STEM is addressed in the Australian Curriculum through the learning areas of Science, Technologies and Mathematics, and through general capabilities, particularly Numeracy, Information and Communication Technology (ICT) capability, and Critical and Creative Thinking.

Engineering is addressed in Design and Technologies through a dedicated content description at each band that focuses on engineering principles and systems. It is presented across the curriculum through Science, Digital Technologies and Mathematics. Engineering often provides a context for STEM learning.

Evidence from the project suggests that STEM knowledge, understanding and skills seem to be:

  • strengthened when the connections between learning areas are emphasised
  • enriched when learning areas combine to find authentic learning opportunities for students in answer to an identified problem or in the creation of a solution.

School projects fell into one of two categories:

  • pre-existing, well-tried projects with a defined outcome
  • original projects, designed to appeal to the interests of students or to respond to a particular school or local context.

Pre-existing projects have two advantages: their high levels of structure and support can make them a good choice for schools wanting to try STEM-based learning for the first time; and they can be repeated. Their principal disadvantages are that teachers and students do not ‘own’ projects in the same way as original projects, and they do not make their own connections between STEM disciplines.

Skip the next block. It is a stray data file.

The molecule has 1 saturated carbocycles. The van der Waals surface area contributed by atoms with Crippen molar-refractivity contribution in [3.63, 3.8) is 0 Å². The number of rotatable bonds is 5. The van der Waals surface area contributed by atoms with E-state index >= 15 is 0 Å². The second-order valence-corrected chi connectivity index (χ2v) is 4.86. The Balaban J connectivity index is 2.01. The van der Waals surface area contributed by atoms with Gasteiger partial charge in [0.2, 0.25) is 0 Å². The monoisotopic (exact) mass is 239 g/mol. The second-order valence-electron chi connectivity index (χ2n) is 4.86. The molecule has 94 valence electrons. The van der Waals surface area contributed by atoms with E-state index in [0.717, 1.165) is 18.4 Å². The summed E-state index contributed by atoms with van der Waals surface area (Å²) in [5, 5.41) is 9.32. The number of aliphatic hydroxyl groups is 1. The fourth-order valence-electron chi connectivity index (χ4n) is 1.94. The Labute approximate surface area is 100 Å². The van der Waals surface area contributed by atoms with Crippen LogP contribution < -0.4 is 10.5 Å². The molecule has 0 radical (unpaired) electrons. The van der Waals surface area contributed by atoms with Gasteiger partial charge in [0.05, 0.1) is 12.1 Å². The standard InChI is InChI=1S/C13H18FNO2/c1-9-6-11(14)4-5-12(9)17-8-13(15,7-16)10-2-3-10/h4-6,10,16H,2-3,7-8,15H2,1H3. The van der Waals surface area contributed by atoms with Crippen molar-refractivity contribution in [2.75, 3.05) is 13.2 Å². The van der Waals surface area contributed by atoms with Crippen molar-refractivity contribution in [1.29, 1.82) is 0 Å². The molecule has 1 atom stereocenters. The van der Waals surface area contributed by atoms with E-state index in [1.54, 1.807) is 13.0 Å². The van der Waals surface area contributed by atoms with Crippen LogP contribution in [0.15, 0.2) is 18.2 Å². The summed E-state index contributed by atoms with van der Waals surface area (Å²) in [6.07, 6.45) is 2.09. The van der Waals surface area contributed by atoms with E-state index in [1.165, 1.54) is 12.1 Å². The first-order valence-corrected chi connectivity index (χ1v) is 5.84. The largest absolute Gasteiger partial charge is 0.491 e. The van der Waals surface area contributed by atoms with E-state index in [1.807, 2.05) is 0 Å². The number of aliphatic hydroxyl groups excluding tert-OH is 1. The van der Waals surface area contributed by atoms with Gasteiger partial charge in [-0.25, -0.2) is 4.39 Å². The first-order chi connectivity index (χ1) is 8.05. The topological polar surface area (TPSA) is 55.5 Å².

The majority of the projects were based on original ideas, in that they were new to the school, the teachers and the students. Many schools selected projects that either addressed a particular school-based problem or tapped into students’ interests.

The benefits of such projects are the high levels of student engagement resulting from a personal or local focus of their work and the high degree of personal satisfaction when a sound proposal is completed or a product made. In this STEM Connections project, these are particularly evident where students can see the impact of their local school context.

Wow, I actually made this. It looks good and you can show people that this is what we learnt and we did a good job with it and we enjoyed it. I enjoyed it. (Simonds Catholic College student talking about the vertical garden)